“They can claim you called 911. Then they go and beat the shit out of you if you let them in.”

At Jamestown and Jennings, Willie points out mesh gates over doors. “Folks used to keep their doors unlocked.” No jobs causes crime.

Homeowner Sandy lives near the site of a recent police shooting which drew helicopters and sirens. She angrily confronted the media. “The Police officer’s blood is just as red as that young kid who got shot the other day.”

She confesses to trouble in the Bayview, much of it caused by police, “who antagonize a lot of situations.”


The Light Rail goes south down 3rd to Bayshore to Visitacion Valley, the green hills of San Mateo now behind us,

Driving Bayshore Blvd, Willie looks up to Little Hollywood’s hills calling the views “gorgeous.”

The Shipyard, where the Parcels are located was declared a Redevelopment Area without community input.

At Visitacion Street, Willie recites Bayview racial groups’ percentages: 91% people of color; Chinese; Latinos; Samoans; 40% Afro-American; 9% white.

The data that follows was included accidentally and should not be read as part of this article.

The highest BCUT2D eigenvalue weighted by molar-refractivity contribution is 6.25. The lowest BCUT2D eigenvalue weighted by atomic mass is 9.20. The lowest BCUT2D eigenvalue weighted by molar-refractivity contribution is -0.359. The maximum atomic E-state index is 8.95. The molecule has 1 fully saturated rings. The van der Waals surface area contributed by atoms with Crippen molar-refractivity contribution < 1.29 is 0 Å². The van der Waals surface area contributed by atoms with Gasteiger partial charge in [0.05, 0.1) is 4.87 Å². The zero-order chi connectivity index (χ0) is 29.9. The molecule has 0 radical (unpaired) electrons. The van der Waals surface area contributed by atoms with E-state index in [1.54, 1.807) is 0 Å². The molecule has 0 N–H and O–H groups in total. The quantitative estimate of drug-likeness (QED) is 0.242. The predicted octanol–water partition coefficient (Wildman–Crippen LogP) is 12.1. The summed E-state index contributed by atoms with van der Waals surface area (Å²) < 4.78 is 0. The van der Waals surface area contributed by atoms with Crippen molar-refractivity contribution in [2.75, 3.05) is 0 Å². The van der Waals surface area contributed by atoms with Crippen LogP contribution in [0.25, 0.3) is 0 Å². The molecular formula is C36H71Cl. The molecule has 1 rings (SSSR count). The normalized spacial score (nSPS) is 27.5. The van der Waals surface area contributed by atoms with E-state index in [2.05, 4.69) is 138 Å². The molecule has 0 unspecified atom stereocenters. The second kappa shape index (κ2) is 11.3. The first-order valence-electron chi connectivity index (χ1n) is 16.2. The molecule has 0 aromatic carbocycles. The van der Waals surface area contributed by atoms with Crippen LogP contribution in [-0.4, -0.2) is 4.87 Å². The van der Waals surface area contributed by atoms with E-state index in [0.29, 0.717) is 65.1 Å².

At Hollister, he observes, if the Plan goes through, “the whole character of San Francisco will be changed – all rich white people.”

At Fitzgerald, he muses on San Francisco’s economic racism and hypocrisy.

“San Francisco tries to put on a liberal face, but economically it’s a lie.”

We drive over the hill, proceeding down Revere past Ingalls and Hawes toward the Shipyard.

Houses and businesses sit close to the toxic landfill.

Oakdale and Kiska look down on the yard, offering extravagant views of San Leandro, Oakland, Richmond, Berkeley, the bridges, and the two power plants uglifying the the Bay. PGE, which “sells power to Canada while it kills us, “will be torn down. Mirant’s darker stack rises beyond.

SFA Public Housing built on the left faces ownership homes across the street.

Beautiful privately owned dwellings in “Dolphin Court” grace Albatross St.

We pass Coral at Marlin and Kirkwood at La Salle and park at a lookout spot over the Bay — The Bay Bridge, Treasure Island, Yerba Buena Island, and the City, plus the polluted Shipyard below.